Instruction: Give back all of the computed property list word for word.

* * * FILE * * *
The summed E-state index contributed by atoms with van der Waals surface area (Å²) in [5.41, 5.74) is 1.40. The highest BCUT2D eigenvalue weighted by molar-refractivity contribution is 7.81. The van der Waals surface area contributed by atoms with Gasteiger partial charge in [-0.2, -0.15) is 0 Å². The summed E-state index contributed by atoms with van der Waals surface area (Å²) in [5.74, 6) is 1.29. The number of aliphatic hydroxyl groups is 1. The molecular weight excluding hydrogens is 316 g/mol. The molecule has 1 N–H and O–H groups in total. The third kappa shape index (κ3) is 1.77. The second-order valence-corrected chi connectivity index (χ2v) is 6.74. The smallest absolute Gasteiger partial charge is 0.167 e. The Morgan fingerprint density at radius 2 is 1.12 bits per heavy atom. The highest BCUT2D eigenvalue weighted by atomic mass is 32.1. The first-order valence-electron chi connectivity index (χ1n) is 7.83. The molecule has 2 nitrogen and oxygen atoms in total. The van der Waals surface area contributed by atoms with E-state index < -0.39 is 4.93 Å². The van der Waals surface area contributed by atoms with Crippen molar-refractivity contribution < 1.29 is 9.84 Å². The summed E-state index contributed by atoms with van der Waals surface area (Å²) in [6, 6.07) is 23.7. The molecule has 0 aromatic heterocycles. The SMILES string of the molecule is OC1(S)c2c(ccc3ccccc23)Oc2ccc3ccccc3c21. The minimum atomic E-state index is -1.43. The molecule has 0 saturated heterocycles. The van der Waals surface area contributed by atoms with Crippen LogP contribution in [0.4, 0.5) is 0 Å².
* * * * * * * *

The summed E-state index contributed by atoms with van der Waals surface area (Å²) in [5.41, 5.74) is 1.40. The highest BCUT2D eigenvalue weighted by molar-refractivity contribution is 7.81. The van der Waals surface area contributed by atoms with Gasteiger partial charge in [-0.2, -0.15) is 0 Å². The summed E-state index contributed by atoms with van der Waals surface area (Å²) in [5.74, 6) is 1.29. The number of aliphatic hydroxyl groups is 1. The molecular weight excluding hydrogens is 316 g/mol. The molecule has 1 N–H and O–H groups in total. The third kappa shape index (κ3) is 1.77. The second-order valence-corrected chi connectivity index (χ2v) is 6.74. The smallest absolute Gasteiger partial charge is 0.167 e. The Morgan fingerprint density at radius 2 is 1.12 bits per heavy atom. The highest BCUT2D eigenvalue weighted by atomic mass is 32.1. The first-order valence-electron chi connectivity index (χ1n) is 7.83. The molecule has 2 nitrogen and oxygen atoms in total. The van der Waals surface area contributed by atoms with E-state index < -0.39 is 4.93 Å². The van der Waals surface area contributed by atoms with Crippen molar-refractivity contribution < 1.29 is 9.84 Å². The summed E-state index contributed by atoms with van der Waals surface area (Å²) in [6, 6.07) is 23.7. The molecule has 0 aromatic heterocycles. The SMILES string of the molecule is OC1(S)c2c(ccc3ccccc23)Oc2ccc3ccccc3c21. The minimum atomic E-state index is -1.43. The molecule has 0 saturated heterocycles. The van der Waals surface area contributed by atoms with Crippen LogP contribution in [0.4, 0.5) is 0 Å².